Let’s start with a headline figure: overall trends in road transport emissions. Since 1990 they are up by 21%; that’s no news. But they are down by 5% since their peak in 2007, and back to 2002 levels. Too good to be true? Unfortunately, yes, and the reason is biofuels.
In 2002 biofuel blending was almost non-existent, in 2010 they already made up 4% of the mix. Because accounting conventions allow these to be considered zero emissions, that’s a 4% reduction. But increasing amounts of evidence suggest that typical EU biofuels emit about as much CO2 as fossil fuels, so no savings at all. These flawed accounting conventions need to be corrected quickly, because as things stand, you could blend 70% biofuels into your overall mix and voilà, you have the 70% emissions reduction that the transport white paper seeks to achieve!
What is the gain from pretending emissions are so much lower than they are in reality? Because many environment ministers have to hit their Kyoto and EU ‘20-20-20’ climate package targets, on-paper reductions are very attractive. But the side-effect will be that rainforests in the developing world will be razed to make the biofuels for our lorries and planes, leaving developing countries to deal with the damage. And all because the full lifecycle impact of a biofuel has not been factored into the accounting procedure.
Let’s now take a deeper dive and look how emissions trends compare with GDP. After all, transport and GDP are closely linked, no? Well, no indeed.
There is huge variation between countries. The four countries that have the best record in decoupling economic growth from transport emissions (Germany, Great Britain, Sweden, Finland) have the strongest and most solid economies in Europe. In parallel, the countries whose emissions are outstripping their growth (Greece, Portugal, Spain) are in economic trouble, having relied too much on the wonders of investment in physical infrastructure. They did not get the growth they hoped for, but they got debt, huge oil import bills, and high CO2 emissions. These dry figures challenge the accepted belief that you can’t have economic growth without an increase in emissions.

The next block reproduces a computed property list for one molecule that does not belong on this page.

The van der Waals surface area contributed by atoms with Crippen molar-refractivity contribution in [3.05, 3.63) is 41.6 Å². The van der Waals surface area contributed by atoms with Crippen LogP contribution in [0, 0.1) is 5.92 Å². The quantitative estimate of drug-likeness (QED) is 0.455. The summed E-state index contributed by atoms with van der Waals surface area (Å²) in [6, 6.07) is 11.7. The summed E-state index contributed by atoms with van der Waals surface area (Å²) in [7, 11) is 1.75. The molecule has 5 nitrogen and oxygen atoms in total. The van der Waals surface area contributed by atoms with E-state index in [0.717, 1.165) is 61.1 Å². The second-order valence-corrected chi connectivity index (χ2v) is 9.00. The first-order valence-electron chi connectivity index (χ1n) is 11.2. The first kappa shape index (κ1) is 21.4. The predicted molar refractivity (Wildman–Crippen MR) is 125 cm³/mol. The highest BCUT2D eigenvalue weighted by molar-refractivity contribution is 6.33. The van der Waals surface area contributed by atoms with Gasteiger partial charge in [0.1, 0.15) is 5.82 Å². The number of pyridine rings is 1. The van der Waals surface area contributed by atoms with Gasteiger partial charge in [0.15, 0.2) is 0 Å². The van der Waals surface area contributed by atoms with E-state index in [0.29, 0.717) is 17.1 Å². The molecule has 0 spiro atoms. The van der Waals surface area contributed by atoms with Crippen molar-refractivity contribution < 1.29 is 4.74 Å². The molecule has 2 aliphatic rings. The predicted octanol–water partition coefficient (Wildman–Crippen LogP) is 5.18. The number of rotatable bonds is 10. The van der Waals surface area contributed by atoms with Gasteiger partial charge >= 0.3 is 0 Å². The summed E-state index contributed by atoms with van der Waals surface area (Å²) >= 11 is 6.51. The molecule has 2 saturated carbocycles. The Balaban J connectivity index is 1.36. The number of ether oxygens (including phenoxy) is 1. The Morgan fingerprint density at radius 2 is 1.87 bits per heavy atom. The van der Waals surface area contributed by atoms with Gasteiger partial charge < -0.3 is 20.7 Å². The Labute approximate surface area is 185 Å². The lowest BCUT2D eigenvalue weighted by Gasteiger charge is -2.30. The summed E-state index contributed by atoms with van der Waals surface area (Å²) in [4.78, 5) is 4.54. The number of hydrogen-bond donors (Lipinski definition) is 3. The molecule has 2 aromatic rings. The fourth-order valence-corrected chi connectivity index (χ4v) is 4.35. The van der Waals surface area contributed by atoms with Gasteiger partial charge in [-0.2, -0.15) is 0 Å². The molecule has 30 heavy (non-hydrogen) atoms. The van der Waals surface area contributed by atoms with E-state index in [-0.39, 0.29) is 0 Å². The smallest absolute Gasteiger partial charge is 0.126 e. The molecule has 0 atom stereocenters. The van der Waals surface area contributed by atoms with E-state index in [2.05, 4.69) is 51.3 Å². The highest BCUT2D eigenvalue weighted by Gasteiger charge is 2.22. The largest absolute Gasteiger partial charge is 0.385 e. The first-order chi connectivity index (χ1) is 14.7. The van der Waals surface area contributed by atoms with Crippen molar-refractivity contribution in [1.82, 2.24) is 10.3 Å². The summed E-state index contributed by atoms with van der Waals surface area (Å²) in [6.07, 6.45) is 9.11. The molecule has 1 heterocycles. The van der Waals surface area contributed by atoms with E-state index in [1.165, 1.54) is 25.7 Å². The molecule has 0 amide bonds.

Two other countries that have not decoupled transport emissions from GDP are Luxembourg and Austria, but there are different reasons for this. They are both transit countries who keep their diesel prices low to attract ‘fuel tourism’ – lorry drivers who fill up just inside the border and then drive 3000 kilometres. This stops their neighbours from making the most of fuel taxes. Luxembourg is effectively stealing €1400 per person per year from its neighbouring states – I don’t know why the neighbours tolerate it. Thankfully, in a separate report, the Commission is highly critical of Luxembourg’s taxation practices.
A third lesson is in shipping – how to make big CO2 cuts without any technological breakthrough. Shipping emissions are 15% below their 2007 peak, despite EU sea freight being back at pre-crisis levels. The only realistic explanation is ‘slow steaming’ i.e. going much slower with the same ships and still getting the goods to their destination. Ensuring that ship speeds go down and stay down would clearly help reach climate targets, and in a future of high oil prices, such a policy becomes a win-win. Slow steaming is the future, and should be regulated to ensure it continues.
Even the driest figures tell their stories if you look closely. They can teach us lessons on biofuels, on fuel taxation, slow steaming, and even on economic development models. If only we could all be attentive pupils.